Humans of Data: 016
“I wonder whether any ethics are applied in collection of samples of Ebola and HIV/AIDS in emergency situations. When I talk to doctors about it, they are aware that some researchers from the developed world provide expertise and fund research in pandemic situations. But there are issues on data collection ethics based on informed consent by subjects that deserve scrutiny, given the emergency situations and language barriers under which data is collected.
Are there Memoranda of Understanding between African governments and researchers under these conditions? There is a need for transparency and openness. Given the extensive ethical regulations for research on human subjects in the developed world, African countries – which are prone to pandemic disease problems – must engage in the discourse on ethics of data collected under the unique situations that they experience.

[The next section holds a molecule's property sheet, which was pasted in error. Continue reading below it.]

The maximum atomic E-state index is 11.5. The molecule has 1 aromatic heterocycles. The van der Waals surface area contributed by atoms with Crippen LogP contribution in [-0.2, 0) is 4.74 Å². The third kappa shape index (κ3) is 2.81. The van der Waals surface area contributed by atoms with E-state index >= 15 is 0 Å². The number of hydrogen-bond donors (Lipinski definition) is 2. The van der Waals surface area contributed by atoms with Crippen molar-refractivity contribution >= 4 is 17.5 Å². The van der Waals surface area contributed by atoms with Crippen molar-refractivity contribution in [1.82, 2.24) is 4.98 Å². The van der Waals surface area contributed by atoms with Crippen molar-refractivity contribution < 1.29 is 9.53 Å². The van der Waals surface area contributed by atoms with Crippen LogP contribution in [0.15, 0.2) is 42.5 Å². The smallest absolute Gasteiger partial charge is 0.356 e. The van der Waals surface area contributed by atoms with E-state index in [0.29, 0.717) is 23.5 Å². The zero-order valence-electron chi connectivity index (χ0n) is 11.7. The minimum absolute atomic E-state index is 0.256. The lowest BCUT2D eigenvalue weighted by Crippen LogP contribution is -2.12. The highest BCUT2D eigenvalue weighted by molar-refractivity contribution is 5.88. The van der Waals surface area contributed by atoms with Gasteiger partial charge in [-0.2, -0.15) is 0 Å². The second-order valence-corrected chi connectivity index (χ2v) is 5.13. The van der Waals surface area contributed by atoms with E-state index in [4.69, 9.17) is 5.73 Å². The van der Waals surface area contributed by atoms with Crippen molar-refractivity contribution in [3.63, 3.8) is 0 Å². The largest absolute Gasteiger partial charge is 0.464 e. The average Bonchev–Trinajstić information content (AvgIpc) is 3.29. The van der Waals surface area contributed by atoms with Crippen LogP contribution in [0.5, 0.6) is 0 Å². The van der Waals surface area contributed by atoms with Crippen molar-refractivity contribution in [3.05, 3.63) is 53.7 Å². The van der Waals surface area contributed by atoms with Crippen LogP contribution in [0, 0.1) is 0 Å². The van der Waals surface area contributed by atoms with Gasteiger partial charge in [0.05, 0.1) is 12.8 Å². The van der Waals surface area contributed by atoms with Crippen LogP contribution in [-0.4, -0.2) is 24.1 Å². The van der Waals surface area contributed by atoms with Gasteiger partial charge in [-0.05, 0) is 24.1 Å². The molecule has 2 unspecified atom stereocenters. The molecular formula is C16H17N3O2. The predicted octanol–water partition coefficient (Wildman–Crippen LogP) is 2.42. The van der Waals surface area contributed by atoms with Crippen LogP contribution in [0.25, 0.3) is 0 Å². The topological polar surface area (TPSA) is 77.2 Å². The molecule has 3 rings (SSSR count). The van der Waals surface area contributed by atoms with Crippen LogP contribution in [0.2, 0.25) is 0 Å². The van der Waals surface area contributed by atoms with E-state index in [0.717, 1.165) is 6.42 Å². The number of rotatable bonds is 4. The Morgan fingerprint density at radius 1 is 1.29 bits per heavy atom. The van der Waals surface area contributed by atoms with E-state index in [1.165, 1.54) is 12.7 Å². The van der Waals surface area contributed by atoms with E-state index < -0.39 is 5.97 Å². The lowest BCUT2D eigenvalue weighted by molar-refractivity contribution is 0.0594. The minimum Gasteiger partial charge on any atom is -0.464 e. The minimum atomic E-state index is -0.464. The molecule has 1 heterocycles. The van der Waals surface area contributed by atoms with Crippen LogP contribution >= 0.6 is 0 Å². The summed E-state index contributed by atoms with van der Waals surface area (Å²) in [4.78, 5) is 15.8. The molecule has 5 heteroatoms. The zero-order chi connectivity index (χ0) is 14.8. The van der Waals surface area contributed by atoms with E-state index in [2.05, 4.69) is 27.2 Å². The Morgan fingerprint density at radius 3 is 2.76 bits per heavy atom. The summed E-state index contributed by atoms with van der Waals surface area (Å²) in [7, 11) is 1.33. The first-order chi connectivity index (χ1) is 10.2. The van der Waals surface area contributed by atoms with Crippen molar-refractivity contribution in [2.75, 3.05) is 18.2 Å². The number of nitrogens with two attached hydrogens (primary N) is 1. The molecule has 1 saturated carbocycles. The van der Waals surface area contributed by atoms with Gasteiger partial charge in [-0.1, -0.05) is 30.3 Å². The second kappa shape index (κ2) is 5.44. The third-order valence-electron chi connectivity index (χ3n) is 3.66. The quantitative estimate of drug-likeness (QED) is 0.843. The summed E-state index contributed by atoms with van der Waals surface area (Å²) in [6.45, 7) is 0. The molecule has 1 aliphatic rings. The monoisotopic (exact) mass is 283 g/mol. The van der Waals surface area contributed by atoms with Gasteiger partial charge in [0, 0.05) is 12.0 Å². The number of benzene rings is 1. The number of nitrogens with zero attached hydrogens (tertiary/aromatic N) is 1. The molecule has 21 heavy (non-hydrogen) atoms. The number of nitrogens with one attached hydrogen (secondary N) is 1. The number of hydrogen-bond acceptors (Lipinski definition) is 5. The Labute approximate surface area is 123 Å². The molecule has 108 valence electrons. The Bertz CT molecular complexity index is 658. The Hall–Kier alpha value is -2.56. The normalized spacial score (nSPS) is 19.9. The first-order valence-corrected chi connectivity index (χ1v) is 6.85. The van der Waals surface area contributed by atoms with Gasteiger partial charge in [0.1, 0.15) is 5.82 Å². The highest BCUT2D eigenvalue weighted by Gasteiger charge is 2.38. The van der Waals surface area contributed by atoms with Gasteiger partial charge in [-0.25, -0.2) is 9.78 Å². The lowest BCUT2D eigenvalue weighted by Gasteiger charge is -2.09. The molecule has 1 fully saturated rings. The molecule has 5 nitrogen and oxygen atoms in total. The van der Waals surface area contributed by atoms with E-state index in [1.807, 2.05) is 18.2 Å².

It’s the same in the humanities and social sciences: researchers come and take and go. It is rare for research projects to include funding in the initial project proposal for reporting back to the subjects of the research. In Botswana, there was a national scan for indigenous knowledge. We were promised there would be a report back [to the community], but the [research team] never came back. And then researchers are surprised that participants don’t trust them!
Colonialism was first about land resources. Now, without open access, globalisation of research may become the next wave of colonisation. Lower and middle income country researchers need to engage in open debates among themselves on the ownership of data, and how to develop collaboration from collection to analysis with a view to facilitating shared benefits and innovative re-use. Only in this way will the issues of intellectual property rights be negotiated in an equal exchange.
All researchers – but especially Africa’s researchers – should reflect on the necessary policy and regulatory frameworks that should be negotiated with local institutions and national governments, as part of their intellectual contributions to evidence-based solutions and sustainable development.
Openness is about exposing your strengths and weaknesses. No one should be intimidated that some have more money. Others have ideas.”